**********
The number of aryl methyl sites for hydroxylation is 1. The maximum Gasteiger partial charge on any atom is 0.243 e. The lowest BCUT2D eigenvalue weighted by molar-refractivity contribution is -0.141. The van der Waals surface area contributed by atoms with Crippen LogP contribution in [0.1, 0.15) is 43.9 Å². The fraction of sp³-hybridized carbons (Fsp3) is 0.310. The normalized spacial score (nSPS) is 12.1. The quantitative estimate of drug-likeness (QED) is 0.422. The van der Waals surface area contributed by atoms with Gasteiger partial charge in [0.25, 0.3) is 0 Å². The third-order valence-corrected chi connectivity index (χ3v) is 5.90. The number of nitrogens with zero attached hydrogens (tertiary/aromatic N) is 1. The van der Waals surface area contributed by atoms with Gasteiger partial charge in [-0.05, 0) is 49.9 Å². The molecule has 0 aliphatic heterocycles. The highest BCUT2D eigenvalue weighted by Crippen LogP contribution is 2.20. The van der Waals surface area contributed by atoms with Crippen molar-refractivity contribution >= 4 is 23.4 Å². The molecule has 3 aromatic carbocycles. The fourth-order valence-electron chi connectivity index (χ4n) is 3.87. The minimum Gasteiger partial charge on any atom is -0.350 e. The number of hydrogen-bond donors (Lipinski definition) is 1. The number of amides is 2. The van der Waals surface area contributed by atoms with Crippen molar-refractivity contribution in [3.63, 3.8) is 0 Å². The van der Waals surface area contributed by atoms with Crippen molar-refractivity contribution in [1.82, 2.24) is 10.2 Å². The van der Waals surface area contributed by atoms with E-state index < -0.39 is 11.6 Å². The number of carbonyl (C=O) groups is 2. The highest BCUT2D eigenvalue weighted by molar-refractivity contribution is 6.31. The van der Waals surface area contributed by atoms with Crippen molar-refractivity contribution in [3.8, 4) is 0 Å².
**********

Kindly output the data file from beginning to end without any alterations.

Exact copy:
The number of aryl methyl sites for hydroxylation is 1. The maximum Gasteiger partial charge on any atom is 0.243 e. The lowest BCUT2D eigenvalue weighted by molar-refractivity contribution is -0.141. The van der Waals surface area contributed by atoms with Crippen LogP contribution in [0.1, 0.15) is 43.9 Å². The fraction of sp³-hybridized carbons (Fsp3) is 0.310. The normalized spacial score (nSPS) is 12.1. The quantitative estimate of drug-likeness (QED) is 0.422. The van der Waals surface area contributed by atoms with Gasteiger partial charge in [0.25, 0.3) is 0 Å². The third-order valence-corrected chi connectivity index (χ3v) is 5.90. The number of nitrogens with zero attached hydrogens (tertiary/aromatic N) is 1. The van der Waals surface area contributed by atoms with Gasteiger partial charge in [-0.05, 0) is 49.9 Å². The molecule has 0 aliphatic heterocycles. The highest BCUT2D eigenvalue weighted by Crippen LogP contribution is 2.20. The van der Waals surface area contributed by atoms with Crippen molar-refractivity contribution >= 4 is 23.4 Å². The molecule has 3 aromatic carbocycles. The fourth-order valence-electron chi connectivity index (χ4n) is 3.87. The minimum Gasteiger partial charge on any atom is -0.350 e. The number of hydrogen-bond donors (Lipinski definition) is 1. The number of amides is 2. The van der Waals surface area contributed by atoms with Crippen molar-refractivity contribution in [3.63, 3.8) is 0 Å². The van der Waals surface area contributed by atoms with Crippen molar-refractivity contribution in [1.82, 2.24) is 10.2 Å². The van der Waals surface area contributed by atoms with E-state index < -0.39 is 11.6 Å². The number of carbonyl (C=O) groups is 2. The highest BCUT2D eigenvalue weighted by molar-refractivity contribution is 6.31. The van der Waals surface area contributed by atoms with Crippen molar-refractivity contribution in [3.8, 4) is 0 Å².